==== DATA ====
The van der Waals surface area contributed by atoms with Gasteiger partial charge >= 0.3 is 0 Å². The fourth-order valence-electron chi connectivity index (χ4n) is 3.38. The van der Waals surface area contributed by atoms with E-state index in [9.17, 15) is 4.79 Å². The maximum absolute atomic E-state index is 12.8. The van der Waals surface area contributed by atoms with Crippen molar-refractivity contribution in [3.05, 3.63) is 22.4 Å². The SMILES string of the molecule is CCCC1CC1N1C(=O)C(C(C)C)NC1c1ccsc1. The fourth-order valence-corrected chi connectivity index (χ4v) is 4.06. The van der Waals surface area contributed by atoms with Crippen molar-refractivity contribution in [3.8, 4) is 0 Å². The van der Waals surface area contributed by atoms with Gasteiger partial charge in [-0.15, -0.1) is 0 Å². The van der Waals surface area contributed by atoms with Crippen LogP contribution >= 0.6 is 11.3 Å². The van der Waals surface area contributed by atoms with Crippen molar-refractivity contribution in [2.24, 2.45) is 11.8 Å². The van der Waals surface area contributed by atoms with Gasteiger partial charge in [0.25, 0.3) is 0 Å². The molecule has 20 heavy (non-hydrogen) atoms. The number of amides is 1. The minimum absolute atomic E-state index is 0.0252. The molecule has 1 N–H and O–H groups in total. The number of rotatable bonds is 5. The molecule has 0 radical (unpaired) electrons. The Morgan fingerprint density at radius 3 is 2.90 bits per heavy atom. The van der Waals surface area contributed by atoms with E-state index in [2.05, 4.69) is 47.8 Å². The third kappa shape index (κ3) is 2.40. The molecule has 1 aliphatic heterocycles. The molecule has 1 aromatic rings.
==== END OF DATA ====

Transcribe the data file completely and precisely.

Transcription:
The van der Waals surface area contributed by atoms with Gasteiger partial charge >= 0.3 is 0 Å². The fourth-order valence-electron chi connectivity index (χ4n) is 3.38. The van der Waals surface area contributed by atoms with E-state index in [9.17, 15) is 4.79 Å². The maximum absolute atomic E-state index is 12.8. The van der Waals surface area contributed by atoms with Crippen molar-refractivity contribution in [3.05, 3.63) is 22.4 Å². The SMILES string of the molecule is CCCC1CC1N1C(=O)C(C(C)C)NC1c1ccsc1. The fourth-order valence-corrected chi connectivity index (χ4v) is 4.06. The van der Waals surface area contributed by atoms with Crippen molar-refractivity contribution in [3.8, 4) is 0 Å². The van der Waals surface area contributed by atoms with Gasteiger partial charge in [-0.15, -0.1) is 0 Å². The van der Waals surface area contributed by atoms with Crippen LogP contribution >= 0.6 is 11.3 Å². The van der Waals surface area contributed by atoms with Crippen molar-refractivity contribution in [2.24, 2.45) is 11.8 Å². The van der Waals surface area contributed by atoms with Gasteiger partial charge in [0.25, 0.3) is 0 Å². The molecule has 20 heavy (non-hydrogen) atoms. The number of amides is 1. The minimum absolute atomic E-state index is 0.0252. The molecule has 1 N–H and O–H groups in total. The number of rotatable bonds is 5. The molecule has 0 radical (unpaired) electrons. The Morgan fingerprint density at radius 3 is 2.90 bits per heavy atom. The van der Waals surface area contributed by atoms with E-state index in [2.05, 4.69) is 47.8 Å². The third kappa shape index (κ3) is 2.40. The molecule has 1 aliphatic heterocycles. The molecule has 1 aromatic rings.